The Danish/Norwegian word ‘hygge’ refers to a feeling of togetherness, wellbeing and personal wholeness. Whereas in Britain it’s merely a marketing tool to flog scented candles and scatter cushions, our Scandinavian neighbours apply it to every aspect of their life, including education.
With this in mind, earlier this year I travelled across Norway to see whether teachers in Britain could learn anything from our Nordic cousins’ relaxed way of life.
Trust and flexibility
The first thing that struck me was the complete feeling of togetherness, trust and flexibility that permeated throughout the entire teaching system.
Teachers are free to teach however and whatever they like (within reason), and there are huge gaps in the timetable to allow for collaboration and reflection.
Every other hour there seemed to be another meeting going on, with teachers coming together to share resources and divide up workload. Had it not have been for the extortionate price of beer, I would have thought I was drunk.
Teachers within the profession also seemed to have whole days off each week or, at the very least, days where they would only have to come in for one class or a staff meeting.
Marte, an early-career teacher working in Oslo, explained that, “you are completely free to arrive late and leave early… nobody is checking when we are in”. It is no wonder, then, that attrition rates in the country are so low – around half of that of England.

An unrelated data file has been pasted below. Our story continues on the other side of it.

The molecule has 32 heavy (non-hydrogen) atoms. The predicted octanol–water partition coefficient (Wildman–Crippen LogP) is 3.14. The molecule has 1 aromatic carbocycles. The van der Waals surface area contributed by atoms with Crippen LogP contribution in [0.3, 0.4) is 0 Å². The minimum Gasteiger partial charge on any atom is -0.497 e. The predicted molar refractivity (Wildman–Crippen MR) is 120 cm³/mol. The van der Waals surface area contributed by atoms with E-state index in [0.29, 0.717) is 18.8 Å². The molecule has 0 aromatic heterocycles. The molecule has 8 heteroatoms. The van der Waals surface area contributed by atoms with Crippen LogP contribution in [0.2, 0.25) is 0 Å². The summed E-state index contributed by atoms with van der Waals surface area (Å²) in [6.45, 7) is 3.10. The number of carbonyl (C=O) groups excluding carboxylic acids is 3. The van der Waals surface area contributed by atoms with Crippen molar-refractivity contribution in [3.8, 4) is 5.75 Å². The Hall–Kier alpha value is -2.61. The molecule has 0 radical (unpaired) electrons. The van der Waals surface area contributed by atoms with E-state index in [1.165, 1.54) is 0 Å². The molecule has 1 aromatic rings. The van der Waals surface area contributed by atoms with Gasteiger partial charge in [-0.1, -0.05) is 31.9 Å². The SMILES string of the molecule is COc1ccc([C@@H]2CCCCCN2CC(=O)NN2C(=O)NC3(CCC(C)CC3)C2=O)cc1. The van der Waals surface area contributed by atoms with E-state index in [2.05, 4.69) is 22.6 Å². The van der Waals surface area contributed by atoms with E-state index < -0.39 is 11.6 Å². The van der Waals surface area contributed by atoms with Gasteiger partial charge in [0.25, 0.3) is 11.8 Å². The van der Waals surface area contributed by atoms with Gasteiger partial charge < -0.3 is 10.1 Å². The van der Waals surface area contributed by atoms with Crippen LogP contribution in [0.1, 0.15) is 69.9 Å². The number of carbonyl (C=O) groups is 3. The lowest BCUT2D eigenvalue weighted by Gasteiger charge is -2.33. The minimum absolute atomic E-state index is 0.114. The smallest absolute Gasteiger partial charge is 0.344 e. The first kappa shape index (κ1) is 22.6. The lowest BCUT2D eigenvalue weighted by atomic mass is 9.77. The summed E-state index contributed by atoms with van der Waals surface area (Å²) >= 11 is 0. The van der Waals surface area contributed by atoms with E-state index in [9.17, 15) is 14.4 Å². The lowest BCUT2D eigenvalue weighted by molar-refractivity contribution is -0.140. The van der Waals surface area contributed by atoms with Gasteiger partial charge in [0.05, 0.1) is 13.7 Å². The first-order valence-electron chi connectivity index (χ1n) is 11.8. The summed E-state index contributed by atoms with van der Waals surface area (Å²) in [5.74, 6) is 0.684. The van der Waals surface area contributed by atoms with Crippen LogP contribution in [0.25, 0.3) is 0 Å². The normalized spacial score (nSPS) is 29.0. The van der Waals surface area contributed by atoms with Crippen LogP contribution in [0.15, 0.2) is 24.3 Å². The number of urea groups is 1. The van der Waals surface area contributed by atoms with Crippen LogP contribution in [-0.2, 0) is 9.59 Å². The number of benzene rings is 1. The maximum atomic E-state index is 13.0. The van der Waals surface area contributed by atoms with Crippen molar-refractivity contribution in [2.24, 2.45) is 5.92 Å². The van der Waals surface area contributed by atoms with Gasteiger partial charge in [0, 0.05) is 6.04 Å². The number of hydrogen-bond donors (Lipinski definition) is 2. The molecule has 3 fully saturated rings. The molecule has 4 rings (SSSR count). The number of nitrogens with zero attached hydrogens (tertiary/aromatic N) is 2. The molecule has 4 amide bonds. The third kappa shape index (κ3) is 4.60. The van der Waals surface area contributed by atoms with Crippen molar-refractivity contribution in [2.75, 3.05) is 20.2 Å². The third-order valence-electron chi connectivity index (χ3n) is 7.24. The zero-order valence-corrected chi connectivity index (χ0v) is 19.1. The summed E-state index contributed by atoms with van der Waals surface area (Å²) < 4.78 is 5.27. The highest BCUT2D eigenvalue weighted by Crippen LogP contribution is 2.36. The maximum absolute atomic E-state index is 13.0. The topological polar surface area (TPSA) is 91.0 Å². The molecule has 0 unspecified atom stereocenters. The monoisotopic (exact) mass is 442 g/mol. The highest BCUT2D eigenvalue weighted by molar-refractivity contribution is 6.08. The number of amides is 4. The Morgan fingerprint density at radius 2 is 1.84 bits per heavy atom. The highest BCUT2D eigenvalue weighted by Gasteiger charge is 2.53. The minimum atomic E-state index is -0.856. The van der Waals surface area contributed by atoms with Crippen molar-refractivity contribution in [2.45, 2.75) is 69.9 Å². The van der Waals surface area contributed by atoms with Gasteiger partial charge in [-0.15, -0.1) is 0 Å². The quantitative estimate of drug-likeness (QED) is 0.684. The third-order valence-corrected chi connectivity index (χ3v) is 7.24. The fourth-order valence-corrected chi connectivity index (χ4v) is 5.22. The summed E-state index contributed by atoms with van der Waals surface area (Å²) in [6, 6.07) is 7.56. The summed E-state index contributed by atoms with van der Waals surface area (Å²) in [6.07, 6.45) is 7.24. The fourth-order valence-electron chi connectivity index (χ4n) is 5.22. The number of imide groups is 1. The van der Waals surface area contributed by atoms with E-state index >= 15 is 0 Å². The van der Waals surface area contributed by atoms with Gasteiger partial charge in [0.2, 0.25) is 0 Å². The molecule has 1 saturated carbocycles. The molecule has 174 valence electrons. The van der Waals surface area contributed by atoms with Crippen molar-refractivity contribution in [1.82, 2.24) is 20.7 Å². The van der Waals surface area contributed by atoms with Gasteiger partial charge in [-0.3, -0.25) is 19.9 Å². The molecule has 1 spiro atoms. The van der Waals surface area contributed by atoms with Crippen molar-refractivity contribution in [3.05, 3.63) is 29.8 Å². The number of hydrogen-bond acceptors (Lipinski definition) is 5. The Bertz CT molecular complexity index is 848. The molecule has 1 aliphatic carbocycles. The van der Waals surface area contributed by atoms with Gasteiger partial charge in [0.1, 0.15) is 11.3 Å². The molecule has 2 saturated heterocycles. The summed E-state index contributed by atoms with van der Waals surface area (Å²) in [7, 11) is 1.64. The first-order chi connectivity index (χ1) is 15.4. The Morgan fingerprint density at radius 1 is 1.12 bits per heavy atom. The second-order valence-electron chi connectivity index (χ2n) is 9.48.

With such open timetables and focus on collaboration, Norway seems to be ahead of the curve in providing the work-life balance that so many of us now expect.
However, the more time I spent in Norway, the more my disbelief turned to frustration. I questioned whether this laid-back approach was in fact just putting an arctic freeze on the development of new members of staff.
Although NQTs receive two years of mentoring as part of the country’s early-career framework, formal development and progression of staff after this point is pretty much non-existent.
There seemed to be very few CPD opportunities available to teachers, and staff talked about the ‘16 year ceiling’ when pay progression ends.
Yet it became clear from my conversations that a constant focus on five-year plans and professional trajectories was not necessarily something that educators in Norway would desire.
Sigrun, a mentor for new teachers, explained how “It would be quite embarrassing to stand out from your colleagues… the best thing is to be average”; compare this attitude to the cut-throat world of pedagogical politics that can exist among British teachers.
Light the fire
So, is there anything that we can learn from our Scandinavian neighbours? Well, the clear takeaway from my trip was the importance of collaboration, both formal and informal.
Every early-career teacher I spoke to was overflowing with praise for their colleagues and mentors, who supported them week in, week out. This ultimately allows time for greater flexibility within the classroom, which I think is something we are moving towards in Britain, albeit it at a glacial pace.
I also think we could follow Norway in taking a step back to bask in the soft glow of cosiness that comes from educating young people, instead of constantly worrying about progression, performance or pay.
There, I saw teachers who were trusted to be professionals, without colleagues and senior leaders breathing down their necks – and overall, I can safely say our friends across the fjords were some of the happiest teachers I have ever met.
Now, I am off to go light a fire and make a hot chocolate…
Paul Middleton is head of history at a secondary school in Hertfordshire. Earlier this year, he was announced as a 2019 Churchill Fellow and is documenting his research project at teacherbreakdown.co.uk.
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